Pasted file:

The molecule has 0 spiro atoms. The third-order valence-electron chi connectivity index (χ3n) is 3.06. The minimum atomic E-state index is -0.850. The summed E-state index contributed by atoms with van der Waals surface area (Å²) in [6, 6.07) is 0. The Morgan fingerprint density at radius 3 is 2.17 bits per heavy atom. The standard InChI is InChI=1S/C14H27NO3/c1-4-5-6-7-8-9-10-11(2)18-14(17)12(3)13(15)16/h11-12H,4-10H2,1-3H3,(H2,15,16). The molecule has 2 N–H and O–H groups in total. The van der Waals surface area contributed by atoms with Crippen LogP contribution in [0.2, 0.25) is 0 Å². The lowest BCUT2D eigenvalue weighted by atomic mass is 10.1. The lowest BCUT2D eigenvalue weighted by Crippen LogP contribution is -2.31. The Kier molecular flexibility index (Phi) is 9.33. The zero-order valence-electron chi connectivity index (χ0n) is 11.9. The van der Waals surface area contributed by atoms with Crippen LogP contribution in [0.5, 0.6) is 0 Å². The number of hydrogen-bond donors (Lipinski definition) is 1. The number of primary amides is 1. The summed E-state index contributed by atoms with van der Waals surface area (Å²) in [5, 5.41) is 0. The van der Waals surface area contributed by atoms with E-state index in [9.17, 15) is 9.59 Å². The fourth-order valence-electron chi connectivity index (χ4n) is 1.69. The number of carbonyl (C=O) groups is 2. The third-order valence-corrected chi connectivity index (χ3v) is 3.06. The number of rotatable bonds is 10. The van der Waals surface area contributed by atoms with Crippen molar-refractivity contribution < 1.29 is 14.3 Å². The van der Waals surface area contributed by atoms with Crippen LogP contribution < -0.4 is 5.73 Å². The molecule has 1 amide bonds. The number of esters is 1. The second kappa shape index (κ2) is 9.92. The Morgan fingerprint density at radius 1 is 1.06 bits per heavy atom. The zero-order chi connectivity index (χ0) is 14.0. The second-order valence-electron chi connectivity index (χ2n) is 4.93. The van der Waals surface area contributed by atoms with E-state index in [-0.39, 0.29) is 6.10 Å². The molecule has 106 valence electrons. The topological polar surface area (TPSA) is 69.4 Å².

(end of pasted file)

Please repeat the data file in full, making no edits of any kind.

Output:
The molecule has 0 spiro atoms. The third-order valence-electron chi connectivity index (χ3n) is 3.06. The minimum atomic E-state index is -0.850. The summed E-state index contributed by atoms with van der Waals surface area (Å²) in [6, 6.07) is 0. The Morgan fingerprint density at radius 3 is 2.17 bits per heavy atom. The standard InChI is InChI=1S/C14H27NO3/c1-4-5-6-7-8-9-10-11(2)18-14(17)12(3)13(15)16/h11-12H,4-10H2,1-3H3,(H2,15,16). The molecule has 2 N–H and O–H groups in total. The van der Waals surface area contributed by atoms with Crippen LogP contribution in [0.2, 0.25) is 0 Å². The lowest BCUT2D eigenvalue weighted by atomic mass is 10.1. The lowest BCUT2D eigenvalue weighted by Crippen LogP contribution is -2.31. The Kier molecular flexibility index (Phi) is 9.33. The zero-order valence-electron chi connectivity index (χ0n) is 11.9. The van der Waals surface area contributed by atoms with Crippen LogP contribution in [0.5, 0.6) is 0 Å². The number of hydrogen-bond donors (Lipinski definition) is 1. The number of primary amides is 1. The summed E-state index contributed by atoms with van der Waals surface area (Å²) in [5, 5.41) is 0. The van der Waals surface area contributed by atoms with E-state index in [9.17, 15) is 9.59 Å². The fourth-order valence-electron chi connectivity index (χ4n) is 1.69. The number of carbonyl (C=O) groups is 2. The third-order valence-corrected chi connectivity index (χ3v) is 3.06. The number of rotatable bonds is 10. The van der Waals surface area contributed by atoms with Crippen molar-refractivity contribution < 1.29 is 14.3 Å². The van der Waals surface area contributed by atoms with Crippen LogP contribution < -0.4 is 5.73 Å². The molecule has 1 amide bonds. The number of esters is 1. The second kappa shape index (κ2) is 9.92. The Morgan fingerprint density at radius 1 is 1.06 bits per heavy atom. The zero-order chi connectivity index (χ0) is 14.0. The second-order valence-electron chi connectivity index (χ2n) is 4.93. The van der Waals surface area contributed by atoms with E-state index in [-0.39, 0.29) is 6.10 Å². The molecule has 106 valence electrons. The topological polar surface area (TPSA) is 69.4 Å².